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February 2013 ArresterNews
March 2013
Guide for Selecting an
Arrester Field Test Method
ArresterFacts 042
ArresterFacts 042              

A vital aspect of asset management on power systems is understanding the remaining life of a critical component. Predicting the life of these components while on-line or off-line is an onerous task at best. This document offers guidance when selecting the method to test surge arresters away from the lab environment. Testing surge arresters in the field is important on both transmission systems and distribution systems since they are extensively applied in both.  The various field test methods of assessing the life of arresters are reviewed.  The positive and negative attributes are discussed for all test methods.  A table that clearly contrasts the benefits of each test type based on the situation is presented.   more ...

Example of Copper Conductor in parallel with Structure Steel  

To Ground or Not To Ground,

That is the Question


I recently received the letter below from a power engineer.  He brings up a subject that has long been a question of mine also.   Do we really need an arrester ground conductor if the arrester is mounted directly to a grounded transformer tank or grounded structure.   Here is the total question in his words.

Mr. Woodworth:

We've been discussing the need for a ground pad being located within a few feet of the arrester mounting brackets on our power transformers and the question has arisen as to whether a ground lead between the arrester base and the tank wall is even necessary, provided the bolted connections between the arrester base and the transformer tank body are properly prepared.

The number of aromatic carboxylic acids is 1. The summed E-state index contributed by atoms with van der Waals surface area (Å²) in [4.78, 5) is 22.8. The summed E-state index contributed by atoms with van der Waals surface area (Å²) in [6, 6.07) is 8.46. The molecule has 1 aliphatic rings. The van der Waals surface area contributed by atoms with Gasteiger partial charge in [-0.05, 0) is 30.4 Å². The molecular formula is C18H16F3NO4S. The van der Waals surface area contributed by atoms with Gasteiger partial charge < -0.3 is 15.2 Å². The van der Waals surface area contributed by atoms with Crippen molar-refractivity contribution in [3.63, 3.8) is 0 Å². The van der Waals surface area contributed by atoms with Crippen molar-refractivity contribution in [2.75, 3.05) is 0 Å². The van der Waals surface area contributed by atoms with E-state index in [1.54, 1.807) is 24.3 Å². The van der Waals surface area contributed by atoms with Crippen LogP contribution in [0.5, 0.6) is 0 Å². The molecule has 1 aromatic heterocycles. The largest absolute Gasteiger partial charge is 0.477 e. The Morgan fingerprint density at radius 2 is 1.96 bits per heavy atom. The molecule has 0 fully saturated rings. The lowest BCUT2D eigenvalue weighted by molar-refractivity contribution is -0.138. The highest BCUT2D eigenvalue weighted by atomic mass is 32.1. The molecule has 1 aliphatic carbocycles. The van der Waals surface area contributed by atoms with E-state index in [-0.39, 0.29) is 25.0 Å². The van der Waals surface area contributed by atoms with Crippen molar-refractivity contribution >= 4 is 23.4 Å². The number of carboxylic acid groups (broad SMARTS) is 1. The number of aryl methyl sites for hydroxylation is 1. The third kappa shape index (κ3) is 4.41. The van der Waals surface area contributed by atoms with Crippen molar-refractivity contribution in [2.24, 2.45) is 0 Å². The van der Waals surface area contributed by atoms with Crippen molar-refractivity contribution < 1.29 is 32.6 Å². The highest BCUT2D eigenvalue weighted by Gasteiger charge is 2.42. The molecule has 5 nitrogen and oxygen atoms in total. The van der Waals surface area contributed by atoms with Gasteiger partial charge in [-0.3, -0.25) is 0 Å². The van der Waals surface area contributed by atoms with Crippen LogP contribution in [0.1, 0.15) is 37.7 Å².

My opinion is that a ground lead between the arrester base and the tank wall (keeping the lead length to less than a few feet) is cheap insurance and is the best "quantifiable" surge path to the tank wall. 


Admittedly, I do believe the base-to-bracket-to-tank-wall path is probably the lowest surge impedance path, provided everything is prepared correctly.  However, the copper lead between the arrester base and the ground pad is easily made and easily inspected and results in a "known quantity". 


I have an opinion, which I will discuss in a later publication, but I am looking for your opinion...  What do you think? Is the parallel ground conductor necessary or not?
To leave a comment, send an Email to or leave it at the ArresterWorks Forum


  Mystery Photo
Extreme Arrester Location Photos
Eastern Most Arrester, Continental USA

ArresterWorks has started an online collection of photos of arresters that are located at extreme locations. We would love to show hundreds of arresters from around the world that are located in such places.  The term extreme is completely relative to the country or region in which it is located.   If you have a photo of an arrester that is located in an extreme location, share it with us and we will post it with credits to the photographer and manufacturer of the arrester.  If you can show some evidence of the location that would be good, but not necessary.   Above is the start of the collection.


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About Us
ArresterWorks is an International Consulting Firm, owned an operated by Jonathan Woodworth and Deborah Limburg, focused on assisting others in improving power system reliability through design, production and application of arresters to mitigate the effect of lightning and other transients.


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